Another group member stood at the total station peering through the scope to site the reflector on the prism pole (as seen in Figure 8).
Figure 8: Cody stands at the Total Station siting the reflector attached to the prism pole
This group member notified a third member holding the GMS-2 (as seen in Figure 8) when the location has been sited. At this point, 'collect' was selected on the GMS-2. Both the azimuth and elevation of the point in relation to the location of the total station are recorded by the GMS-2.
As we went along, the first point marker (Nathan) tried to develop intervals of paces to cover the distance from the top of the slope down to the Little Niagara Creek and beyond. Thus you will notice later in our elevation map the points collected appear to be in sequence. The interval arrived at was 8 steps.
116 points were collected in this way within our 1 hectare plot starting from the west and moving in north-south paths By developing a pattern, it allowed us to assure coverage of the campus green space.
After collecting our data points, it was necessary to export the data from the GMS-2 to a computer so the data could be imported into ArcMap for interpolation. Within the GMS-2 use the following sequence ( Export --> To File). Data sets can be exported either as .txt or .shp files. The key it is to make sure both the projection and datum used in data collection is also selected during the export. The delimiter was also set to 'comma'.
After exporting the data, we opened it in Notepad just to make sure it was all correctly formatted. Seeing everything looked correct we exported the table which was then opened in Microsoft Excel.
From Microsoft Excel, our data was added to ArcMap. The Kriging method interpolation was applied to our elevation data to smooth out the area in-between points.
Having applied the Kriging Interpolation, a map was developed displaying our elevation survey (as seen in figure 9). As you can see, the height of elevation is located in the northwest corner and sloped diagonally down to the Little Niagara Creek from there. I think our points are distributed in a way where we can feel fairly confident that the map developed with an interpolation applied is an accurate representation of the elevation surface presented by the UWEC campus green area.
Figure 9: The elevation map developed with the Kriging method interpolation applied shows the slope of the area proceeding down to Little Niagara Creek
There are a couple locations where points bunched up; this was most likely due to providing each team member the opportunity to experience each part of the data collection process. In addition, there will some differentiation between the step interval of each person. Had we taken some additional time to map out a desired layout of points we may have been able to provide an even better representation, but looking at the results, it does not appear that our point locations have created any abnormal patterns.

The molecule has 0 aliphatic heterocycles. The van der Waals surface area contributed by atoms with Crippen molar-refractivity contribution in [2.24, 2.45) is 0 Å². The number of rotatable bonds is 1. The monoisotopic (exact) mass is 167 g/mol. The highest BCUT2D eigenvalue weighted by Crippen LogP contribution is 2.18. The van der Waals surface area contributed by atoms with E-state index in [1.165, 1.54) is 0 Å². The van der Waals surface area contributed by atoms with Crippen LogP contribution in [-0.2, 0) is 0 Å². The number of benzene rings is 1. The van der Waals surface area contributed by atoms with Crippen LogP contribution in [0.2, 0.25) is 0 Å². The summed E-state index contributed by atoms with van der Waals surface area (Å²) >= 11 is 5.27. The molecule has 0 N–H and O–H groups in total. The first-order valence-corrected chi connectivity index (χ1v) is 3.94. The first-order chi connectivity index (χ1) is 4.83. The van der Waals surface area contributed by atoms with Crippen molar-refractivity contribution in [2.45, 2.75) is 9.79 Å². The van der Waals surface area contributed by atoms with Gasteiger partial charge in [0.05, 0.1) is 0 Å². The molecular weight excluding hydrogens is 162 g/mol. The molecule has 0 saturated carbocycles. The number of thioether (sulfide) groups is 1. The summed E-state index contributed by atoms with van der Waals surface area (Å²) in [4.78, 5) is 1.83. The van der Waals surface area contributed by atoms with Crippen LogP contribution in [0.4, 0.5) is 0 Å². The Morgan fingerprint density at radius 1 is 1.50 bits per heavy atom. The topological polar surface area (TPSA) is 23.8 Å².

While this process become almost painless once the Topcon Total Station was set up, it was a rather arduous process setting the occupy point. We were forced to forego data collection on our initial day. We ran into more of the same trouble at the beginning of our second day. On the handheld GMS-2, you need to click the 'HTC Set' button when setting up the occupy point. The button simply would not select and would eventually tell us to reboot the Bluetooth on the Total Station. Luckily, the total station shut down for some reason (not intentional). After turning the Total Station back on we were able to click the button to set our occupy point with no further Bluetooth messages.
Initially, I had a difficult time settling in on the location of the Prism Pole reflector when looking through the lens of the total station. I really had to settle myself down, focus, and actually take off my glasses before I was able to start zoning in on the reflector.
The other problem we ran into was when we exported our data. Both .txt and .shp files would only display the occupy point. For whatever reason the data we were collecting wasn't exporting into the data files even though everything seemed to be taking place as it should when we were in the field. Luckily, Martin Goettl, the geospatial technology facilitator, was able to locate our data and recomputed it.
As is true with any precision instrument, the Topcon Total Survey Station requires preciseness in both set-up and execution of processes. Taking time to familiarize with the steps and reasons for the steps is the key to avoid getting stuck. If you take the time to carefully set up your process, you will eliminate a lot of stress, and help avoid errors leading to smoother data collection. Using a precise instrument is not a guarantee of precise results. It is completely dependent upon the operators executing the proper steps.
Also, having good communication between group members and understanding each other's roles can help the process along, and help you cover for one another.